“Traditional social media is broadcast media. Community is when all members of the community can add value. WhatsApp, Telegram, Discord are all community.”
That’s Tom Gayner, CEO of music-tech Levellr, talking at Music Ally’s recent Sandbox Summit conference.
Levellr works with artists, labels, creators and brands to build fan communities on messaging and chat platforms, and Gayner was revealing some of the lessons in a panel focused on music communities.
“What we’ve seen with Discord is that those fans become micro-influencers and evangelists. Those fans bring in more fans,” said Gayner.
He also advised that artists don’t necessarily have to build these communities from scratch. Maisie Peters, for example, found that there was already a 2,000-strong fan server on Discord, so she joined that.
Gayner also talked up the use of Discord bots, which can recognise (for example) which fans have listened to a song the most in a month, and post those rankings to the community.
“People like to be seen,” he said, adding that those fans can also become key pillars in a Discord community, and help to manage it.
“A worst-case scenario is when an artist launches a community, and doesn’t engage or allow moderators. Find moderators, on-board them and train them,” he said. Gayner also said that rewarding superfans is key.
“Emerging artists can think carefully about how to make the 200 people in their community feel really special – creating the community exclusive merchandise, for instance.”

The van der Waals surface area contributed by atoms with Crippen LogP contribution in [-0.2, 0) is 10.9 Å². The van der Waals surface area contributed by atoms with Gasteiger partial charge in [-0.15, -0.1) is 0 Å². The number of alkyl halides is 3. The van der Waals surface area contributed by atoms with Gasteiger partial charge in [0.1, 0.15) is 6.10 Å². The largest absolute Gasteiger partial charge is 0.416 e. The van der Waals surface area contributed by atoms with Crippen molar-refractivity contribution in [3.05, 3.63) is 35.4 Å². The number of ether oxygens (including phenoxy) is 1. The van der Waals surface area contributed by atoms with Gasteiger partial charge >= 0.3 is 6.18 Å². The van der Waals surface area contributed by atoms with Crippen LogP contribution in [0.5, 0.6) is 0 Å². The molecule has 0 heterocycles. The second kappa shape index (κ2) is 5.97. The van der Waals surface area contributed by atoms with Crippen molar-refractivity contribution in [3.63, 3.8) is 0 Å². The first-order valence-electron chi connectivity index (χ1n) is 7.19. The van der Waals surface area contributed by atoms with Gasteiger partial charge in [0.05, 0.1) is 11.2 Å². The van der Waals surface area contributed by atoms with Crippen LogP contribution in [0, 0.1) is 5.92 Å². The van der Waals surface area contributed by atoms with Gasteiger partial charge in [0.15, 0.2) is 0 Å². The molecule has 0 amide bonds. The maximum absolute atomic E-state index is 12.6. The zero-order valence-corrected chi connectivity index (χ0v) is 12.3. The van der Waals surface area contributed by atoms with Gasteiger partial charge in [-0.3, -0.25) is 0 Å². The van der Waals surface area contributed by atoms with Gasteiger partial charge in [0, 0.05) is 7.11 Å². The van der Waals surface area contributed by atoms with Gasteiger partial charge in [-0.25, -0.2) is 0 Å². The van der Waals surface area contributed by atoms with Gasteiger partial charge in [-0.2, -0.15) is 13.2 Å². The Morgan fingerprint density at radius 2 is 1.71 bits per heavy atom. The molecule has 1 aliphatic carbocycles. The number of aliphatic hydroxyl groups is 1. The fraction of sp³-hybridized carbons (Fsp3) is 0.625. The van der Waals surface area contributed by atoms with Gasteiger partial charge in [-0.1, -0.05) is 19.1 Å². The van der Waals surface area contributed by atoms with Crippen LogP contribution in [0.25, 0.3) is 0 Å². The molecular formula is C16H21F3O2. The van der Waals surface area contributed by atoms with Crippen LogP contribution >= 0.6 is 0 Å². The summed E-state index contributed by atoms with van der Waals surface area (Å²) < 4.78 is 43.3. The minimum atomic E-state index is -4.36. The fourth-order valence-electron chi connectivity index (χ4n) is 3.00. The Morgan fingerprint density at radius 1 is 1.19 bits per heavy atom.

Lucy Fletcher, community manager at Warner Records UK, talked about that label’s approach to these platforms.
“Our focus is on two-way messaging where fans can talk to the artist and other fans which eventually means while artist involvement is good, conversation carries on outside of their involvement,” she said.
Fletcher agreed that it’s important to get started early in an artist’s career, even if they initially are counting their superfans in the dozens or hundreds.
“Artists should build a community as soon as possible. Fans at the start will serve you all the way through. It can be as simple as replying on Twitter or Instagram and then picking a community platform,” she said.
“I tell artists to treat community building like texting and simply talking to fans. Spend 5-10 mins every day just engaging and make it part of the day-to-day routine.”
Fletcher also noted that it’s important to do this where fans are naturally congregating already. “Don’t force them onto Discord if they are on Instagram.”
Every artist at Warner Records UK now has a content manager and a community manager, which Fletcher said means there is more ability to spend time planning and growing communities.
Matt Sherratt, artist marketing manager at Amuse, said that his work with artists has often focused on making sure communities work with their release schedules.
“I encourage artists in a release cycle to put their communication first into the community,” he said.
“Artists are often scared of a community or Discord, or they are worried about how they find the time to do it. It’s probably better to save your time to curate something that is really meaningful,” he added.
“So wait until you have a release cycle perhaps, and introduce a lot of carefully made content at that time. And listen to your fans and get honest feedback.”